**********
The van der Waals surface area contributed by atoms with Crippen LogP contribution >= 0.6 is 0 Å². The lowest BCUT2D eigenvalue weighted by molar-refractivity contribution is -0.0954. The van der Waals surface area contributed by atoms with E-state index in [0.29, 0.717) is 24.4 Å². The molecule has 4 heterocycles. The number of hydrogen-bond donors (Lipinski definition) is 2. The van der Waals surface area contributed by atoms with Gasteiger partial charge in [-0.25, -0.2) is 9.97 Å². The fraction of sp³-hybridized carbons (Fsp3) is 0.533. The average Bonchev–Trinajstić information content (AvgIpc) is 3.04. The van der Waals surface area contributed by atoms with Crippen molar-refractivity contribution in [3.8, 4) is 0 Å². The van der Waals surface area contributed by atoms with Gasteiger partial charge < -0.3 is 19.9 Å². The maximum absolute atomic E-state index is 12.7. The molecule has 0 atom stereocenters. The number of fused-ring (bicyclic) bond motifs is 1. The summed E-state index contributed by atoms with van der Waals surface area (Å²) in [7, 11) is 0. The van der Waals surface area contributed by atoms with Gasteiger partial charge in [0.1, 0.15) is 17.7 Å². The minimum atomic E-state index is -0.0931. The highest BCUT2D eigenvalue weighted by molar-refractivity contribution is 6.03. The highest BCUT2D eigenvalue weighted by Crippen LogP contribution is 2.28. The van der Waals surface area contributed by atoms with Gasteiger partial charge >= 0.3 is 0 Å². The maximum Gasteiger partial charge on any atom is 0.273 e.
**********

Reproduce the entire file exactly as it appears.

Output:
The van der Waals surface area contributed by atoms with Crippen LogP contribution >= 0.6 is 0 Å². The lowest BCUT2D eigenvalue weighted by molar-refractivity contribution is -0.0954. The van der Waals surface area contributed by atoms with E-state index in [0.29, 0.717) is 24.4 Å². The molecule has 4 heterocycles. The number of hydrogen-bond donors (Lipinski definition) is 2. The van der Waals surface area contributed by atoms with Gasteiger partial charge in [-0.25, -0.2) is 9.97 Å². The fraction of sp³-hybridized carbons (Fsp3) is 0.533. The average Bonchev–Trinajstić information content (AvgIpc) is 3.04. The van der Waals surface area contributed by atoms with Crippen molar-refractivity contribution in [3.8, 4) is 0 Å². The van der Waals surface area contributed by atoms with Gasteiger partial charge < -0.3 is 19.9 Å². The maximum absolute atomic E-state index is 12.7. The molecule has 0 atom stereocenters. The number of fused-ring (bicyclic) bond motifs is 1. The summed E-state index contributed by atoms with van der Waals surface area (Å²) in [7, 11) is 0. The van der Waals surface area contributed by atoms with Gasteiger partial charge in [0.1, 0.15) is 17.7 Å². The minimum atomic E-state index is -0.0931. The highest BCUT2D eigenvalue weighted by molar-refractivity contribution is 6.03. The highest BCUT2D eigenvalue weighted by Crippen LogP contribution is 2.28. The van der Waals surface area contributed by atoms with Gasteiger partial charge >= 0.3 is 0 Å². The maximum Gasteiger partial charge on any atom is 0.273 e.